Even before revealing his talent for frescoes, young Raphael – who was then still just shy of 30 – had created numerous masterworks in oil, some of which are part of the National Gallery’s own permanent collection. These mainly religiously themed paintings include: ‘The Procession to Calvary’ (1504-5); ‘The Ansidei Madonna’ (1505); ‘The Terranuova Madonna’ (1504-5); ‘The Madonna of the Pinks’ (1506-7); ‘Saint Catherine of Alexandria’ (circa 1507); and ‘The Esterházy Madonna’ (1508). In 1512, four years after his move to Rome, he completed the magnificent portrait of his benefactor Pope Julius II, which the oft-quoted art biographer Giorgio Vasari later described by saying “it was so lifelike and true it frightened everyone who saw it, as if it were the living man himself”.
Raphael’s star continued to rise during his time in Rome, and after the death of Donato Bramante in 1514 he was appointed the architect in charge of completing Saint Peter’s Basilica. From 1517 onwards he lived a life of exceeding comfort in the Palazzo Caprini, and was later made a ‘Groom of the Chamber’ of the pope – which gave him additional income and an elevated social status – as well as a knight of the Papal Order of the Golden Spur. He was also said to have had many romantic entanglements, and the beautiful painting known as ‘La Fornarina’ immortalises his main mistress in Rome, Margherita Luti (the daughter of a baker).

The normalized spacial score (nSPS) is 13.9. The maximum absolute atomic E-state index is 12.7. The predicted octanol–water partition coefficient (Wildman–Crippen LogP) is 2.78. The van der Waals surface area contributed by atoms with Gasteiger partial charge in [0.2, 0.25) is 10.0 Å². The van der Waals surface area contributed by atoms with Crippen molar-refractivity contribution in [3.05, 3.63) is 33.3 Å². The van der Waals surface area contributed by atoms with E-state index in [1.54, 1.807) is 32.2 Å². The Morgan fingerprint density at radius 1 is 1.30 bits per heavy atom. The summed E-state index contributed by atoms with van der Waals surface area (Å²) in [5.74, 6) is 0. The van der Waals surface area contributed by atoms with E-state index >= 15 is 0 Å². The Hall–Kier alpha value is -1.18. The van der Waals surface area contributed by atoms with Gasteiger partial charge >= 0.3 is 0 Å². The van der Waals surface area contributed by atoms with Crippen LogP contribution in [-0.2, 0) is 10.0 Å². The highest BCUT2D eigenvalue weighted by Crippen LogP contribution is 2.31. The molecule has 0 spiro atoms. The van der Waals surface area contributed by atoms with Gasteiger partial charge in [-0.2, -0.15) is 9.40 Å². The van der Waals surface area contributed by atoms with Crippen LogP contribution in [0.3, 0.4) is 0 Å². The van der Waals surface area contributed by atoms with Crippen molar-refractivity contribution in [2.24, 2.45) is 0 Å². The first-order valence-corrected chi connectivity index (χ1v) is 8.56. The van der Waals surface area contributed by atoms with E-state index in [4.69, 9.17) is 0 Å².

In the spring of 1520, at the age of 37, Raphael died – eight days after contracting a fever. His grand funeral was attended by large crowds, and it was even reported at the time that there were “four cardinals dressed in purple who carried his body, the hand of which was kissed by the Pope”. And while his life was short by today’s standards, his impact and influence remain powerful to this day. His career spanned just two decades, but in that brief time he helped shaped the course of Western culture like few artists have before or since.
The National Gallery’s upcoming exhibition was originally scheduled for 2020, to coincide with the 500th anniversary of the artist’s death, but the Covid crisis effectively scuttled those plans. Thankfully, the museum persevered with the project, and the fruits of those labours will be on display till midway through the summer. Of course, there really doesn’t need to be any particular anniversary tie-in when it comes to staging a show such as this, as these magnificent artworks are as timeless as they are priceless.